Ethanol can be combined with gasoline in blends ranging from E10 (10% or less ethanol, 90% gasoline) up to E85 (up to 85% ethanol, 15% gasoline), with those in-between being called "intermediate blends." The U.S. Environmental Protection Agency's Renewable Fuels Standard (under the Energy Policy Act of 2005 and the Energy Security and Independence Act of 2007) requires the country use as much as 36 billion gallons of renewable fuels annually by 2022, most of which will be ethanol. However, current ethanol usage is much lower than the requirements. It would be challenging to increase this use substantially under current conditions, as E85 fueling infrastructure is limited and most gasoline already includes 10 percent ethanol (this is often referred to as the "blend wall"). To meet future requirements, conventional (non-flexible fuel) vehicles may need to use intermediate blends of ethanol, such as E15 or E20.
Before it could allow conventional vehicles to use intermediate blends, the federal government had to determine what effects these fuels could have on vehicles’ performance and emissions. The Clean Air Act requires that vehicles and engines using a fuel or fuel additive will continue to meet their emission standards over their “full useful life.” The Vehicle Technologies Office supported work to examine the impact of E15 through E20 on passenger vehicles, outdoor equipment and generator sets. This research documented the effects of these fuels on the vehicles’ and equipment’s tailpipe emissions, fuel economy, emissions systems, and drivability. This research is documented in a number of reports from the national laboratories. The data on "Fueling Infrastructure Polymer Materials Compatibility to Ethanol-blended Gasoline" is available on OpenEI.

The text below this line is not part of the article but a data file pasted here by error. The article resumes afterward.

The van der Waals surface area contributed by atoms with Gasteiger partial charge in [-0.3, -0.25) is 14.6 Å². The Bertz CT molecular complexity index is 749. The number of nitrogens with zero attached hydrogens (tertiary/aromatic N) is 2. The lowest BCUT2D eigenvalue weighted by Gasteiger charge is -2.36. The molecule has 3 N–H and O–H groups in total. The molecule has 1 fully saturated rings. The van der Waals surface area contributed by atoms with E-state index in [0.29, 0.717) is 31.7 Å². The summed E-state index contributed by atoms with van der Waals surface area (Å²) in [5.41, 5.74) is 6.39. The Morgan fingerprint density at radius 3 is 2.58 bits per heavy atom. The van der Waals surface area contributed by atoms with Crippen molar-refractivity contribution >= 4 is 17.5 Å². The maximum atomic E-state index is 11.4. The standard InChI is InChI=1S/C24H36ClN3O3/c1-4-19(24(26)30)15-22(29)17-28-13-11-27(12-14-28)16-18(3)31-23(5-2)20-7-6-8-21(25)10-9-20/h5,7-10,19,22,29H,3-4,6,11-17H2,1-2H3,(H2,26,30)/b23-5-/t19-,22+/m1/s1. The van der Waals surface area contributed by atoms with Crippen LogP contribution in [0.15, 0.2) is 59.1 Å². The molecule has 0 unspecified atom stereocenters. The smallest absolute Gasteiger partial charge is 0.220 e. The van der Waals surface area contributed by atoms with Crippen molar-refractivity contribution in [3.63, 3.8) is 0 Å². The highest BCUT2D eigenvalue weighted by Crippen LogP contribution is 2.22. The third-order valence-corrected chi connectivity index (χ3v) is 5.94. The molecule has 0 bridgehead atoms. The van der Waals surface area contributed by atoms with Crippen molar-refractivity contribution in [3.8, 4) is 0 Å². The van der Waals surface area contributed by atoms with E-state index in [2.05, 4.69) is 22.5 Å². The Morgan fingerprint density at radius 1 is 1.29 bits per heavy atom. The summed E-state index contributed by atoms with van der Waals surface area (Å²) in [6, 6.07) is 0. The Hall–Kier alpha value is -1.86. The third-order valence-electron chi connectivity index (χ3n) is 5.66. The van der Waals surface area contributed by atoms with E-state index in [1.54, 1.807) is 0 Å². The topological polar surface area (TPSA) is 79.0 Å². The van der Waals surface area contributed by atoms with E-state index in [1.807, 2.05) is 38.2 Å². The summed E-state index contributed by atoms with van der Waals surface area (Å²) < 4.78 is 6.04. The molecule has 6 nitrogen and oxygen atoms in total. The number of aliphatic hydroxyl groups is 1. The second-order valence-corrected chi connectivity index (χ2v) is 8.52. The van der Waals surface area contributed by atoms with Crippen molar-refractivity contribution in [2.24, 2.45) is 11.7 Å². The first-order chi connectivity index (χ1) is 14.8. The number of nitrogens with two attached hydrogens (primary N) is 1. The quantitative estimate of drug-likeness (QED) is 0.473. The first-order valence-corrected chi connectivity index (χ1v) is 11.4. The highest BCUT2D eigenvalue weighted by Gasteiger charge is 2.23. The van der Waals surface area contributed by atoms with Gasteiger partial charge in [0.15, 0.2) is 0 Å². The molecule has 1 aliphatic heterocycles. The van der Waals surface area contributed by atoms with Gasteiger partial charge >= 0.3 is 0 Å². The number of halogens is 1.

Based on this research, the U.S. Environmental Protection Agency issued waivers allowing vehicles from model year 2001 and beyond to use E15 in 2010 and 2011. The limit for vehicles before the 2001 model year and other engines and vehicles that use blends up to 10 percent ethanol remains, such as lawn mowers, motorcycles, and boats.
VTO’s research effort on E15 testing in vehicles has concluded. EPA did not approve the use of E15 in marine engines, so VTO is currently investigating the use of other alternative fuels such as butanol that may be more compatible with non-automotive engines.